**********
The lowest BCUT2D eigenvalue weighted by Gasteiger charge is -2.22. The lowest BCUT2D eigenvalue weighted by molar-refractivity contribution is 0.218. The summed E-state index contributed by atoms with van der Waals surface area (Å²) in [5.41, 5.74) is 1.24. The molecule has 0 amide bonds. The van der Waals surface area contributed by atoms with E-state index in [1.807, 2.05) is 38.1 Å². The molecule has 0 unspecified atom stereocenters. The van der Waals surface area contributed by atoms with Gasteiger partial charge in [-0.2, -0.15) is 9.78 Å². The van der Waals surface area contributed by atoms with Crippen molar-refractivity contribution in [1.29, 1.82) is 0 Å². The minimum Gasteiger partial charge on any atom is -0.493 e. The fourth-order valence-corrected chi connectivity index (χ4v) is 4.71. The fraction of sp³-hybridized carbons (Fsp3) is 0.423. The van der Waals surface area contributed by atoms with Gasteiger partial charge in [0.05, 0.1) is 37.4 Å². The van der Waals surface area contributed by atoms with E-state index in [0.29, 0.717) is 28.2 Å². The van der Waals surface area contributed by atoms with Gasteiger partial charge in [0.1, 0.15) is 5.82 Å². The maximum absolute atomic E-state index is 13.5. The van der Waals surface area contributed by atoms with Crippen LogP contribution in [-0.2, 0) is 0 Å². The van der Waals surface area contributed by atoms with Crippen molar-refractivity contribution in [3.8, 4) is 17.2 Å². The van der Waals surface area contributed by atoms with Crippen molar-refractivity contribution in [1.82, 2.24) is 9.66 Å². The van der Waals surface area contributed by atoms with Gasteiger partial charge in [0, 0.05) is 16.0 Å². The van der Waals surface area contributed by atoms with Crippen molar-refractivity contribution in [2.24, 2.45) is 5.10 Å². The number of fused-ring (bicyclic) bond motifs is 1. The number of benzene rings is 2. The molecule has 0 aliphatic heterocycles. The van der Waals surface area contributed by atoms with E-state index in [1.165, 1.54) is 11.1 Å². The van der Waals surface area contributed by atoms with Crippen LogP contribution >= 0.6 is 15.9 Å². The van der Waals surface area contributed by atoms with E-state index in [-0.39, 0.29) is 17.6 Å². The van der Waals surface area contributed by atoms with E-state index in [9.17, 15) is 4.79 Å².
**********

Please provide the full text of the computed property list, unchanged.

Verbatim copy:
The lowest BCUT2D eigenvalue weighted by Gasteiger charge is -2.22. The lowest BCUT2D eigenvalue weighted by molar-refractivity contribution is 0.218. The summed E-state index contributed by atoms with van der Waals surface area (Å²) in [5.41, 5.74) is 1.24. The molecule has 0 amide bonds. The van der Waals surface area contributed by atoms with E-state index in [1.807, 2.05) is 38.1 Å². The molecule has 0 unspecified atom stereocenters. The van der Waals surface area contributed by atoms with Gasteiger partial charge in [-0.2, -0.15) is 9.78 Å². The van der Waals surface area contributed by atoms with Crippen molar-refractivity contribution in [1.29, 1.82) is 0 Å². The minimum Gasteiger partial charge on any atom is -0.493 e. The fourth-order valence-corrected chi connectivity index (χ4v) is 4.71. The fraction of sp³-hybridized carbons (Fsp3) is 0.423. The van der Waals surface area contributed by atoms with Gasteiger partial charge in [0.05, 0.1) is 37.4 Å². The van der Waals surface area contributed by atoms with E-state index in [0.29, 0.717) is 28.2 Å². The van der Waals surface area contributed by atoms with Gasteiger partial charge in [0.1, 0.15) is 5.82 Å². The maximum absolute atomic E-state index is 13.5. The van der Waals surface area contributed by atoms with Crippen LogP contribution in [-0.2, 0) is 0 Å². The van der Waals surface area contributed by atoms with Crippen molar-refractivity contribution in [3.8, 4) is 17.2 Å². The van der Waals surface area contributed by atoms with Crippen molar-refractivity contribution in [1.82, 2.24) is 9.66 Å². The van der Waals surface area contributed by atoms with Gasteiger partial charge in [0, 0.05) is 16.0 Å². The van der Waals surface area contributed by atoms with Crippen molar-refractivity contribution in [2.24, 2.45) is 5.10 Å². The number of fused-ring (bicyclic) bond motifs is 1. The number of benzene rings is 2. The molecule has 0 aliphatic heterocycles. The van der Waals surface area contributed by atoms with E-state index in [1.165, 1.54) is 11.1 Å². The van der Waals surface area contributed by atoms with Crippen LogP contribution >= 0.6 is 15.9 Å². The van der Waals surface area contributed by atoms with E-state index in [-0.39, 0.29) is 17.6 Å². The van der Waals surface area contributed by atoms with E-state index in [9.17, 15) is 4.79 Å².